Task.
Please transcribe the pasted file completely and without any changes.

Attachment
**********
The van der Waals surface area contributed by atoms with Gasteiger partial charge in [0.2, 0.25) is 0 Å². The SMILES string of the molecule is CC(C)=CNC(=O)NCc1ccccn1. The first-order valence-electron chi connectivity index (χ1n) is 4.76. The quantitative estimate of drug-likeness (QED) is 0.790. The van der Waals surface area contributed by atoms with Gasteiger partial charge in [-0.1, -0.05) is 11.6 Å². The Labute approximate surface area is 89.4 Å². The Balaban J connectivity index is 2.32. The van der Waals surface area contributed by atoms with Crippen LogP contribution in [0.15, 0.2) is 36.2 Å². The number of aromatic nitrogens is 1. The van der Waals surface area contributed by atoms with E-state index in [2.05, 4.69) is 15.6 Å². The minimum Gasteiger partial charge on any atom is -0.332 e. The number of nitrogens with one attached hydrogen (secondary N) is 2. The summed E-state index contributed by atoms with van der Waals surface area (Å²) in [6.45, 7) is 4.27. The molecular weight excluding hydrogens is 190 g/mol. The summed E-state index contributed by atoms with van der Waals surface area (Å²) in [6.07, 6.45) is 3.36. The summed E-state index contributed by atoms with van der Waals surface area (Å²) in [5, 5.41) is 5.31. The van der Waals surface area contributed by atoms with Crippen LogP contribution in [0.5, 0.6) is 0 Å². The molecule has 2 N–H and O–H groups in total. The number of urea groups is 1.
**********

The van der Waals surface area contributed by atoms with Gasteiger partial charge in [0.2, 0.25) is 0 Å². The SMILES string of the molecule is CC(C)=CNC(=O)NCc1ccccn1. The first-order valence-electron chi connectivity index (χ1n) is 4.76. The quantitative estimate of drug-likeness (QED) is 0.790. The van der Waals surface area contributed by atoms with Gasteiger partial charge in [-0.1, -0.05) is 11.6 Å². The Labute approximate surface area is 89.4 Å². The Balaban J connectivity index is 2.32. The van der Waals surface area contributed by atoms with Crippen LogP contribution in [0.15, 0.2) is 36.2 Å². The number of aromatic nitrogens is 1. The van der Waals surface area contributed by atoms with E-state index in [2.05, 4.69) is 15.6 Å². The minimum Gasteiger partial charge on any atom is -0.332 e. The number of nitrogens with one attached hydrogen (secondary N) is 2. The summed E-state index contributed by atoms with van der Waals surface area (Å²) in [6.45, 7) is 4.27. The molecular weight excluding hydrogens is 190 g/mol. The summed E-state index contributed by atoms with van der Waals surface area (Å²) in [6.07, 6.45) is 3.36. The summed E-state index contributed by atoms with van der Waals surface area (Å²) in [5, 5.41) is 5.31. The van der Waals surface area contributed by atoms with Crippen LogP contribution in [0.5, 0.6) is 0 Å². The molecule has 2 N–H and O–H groups in total. The number of urea groups is 1.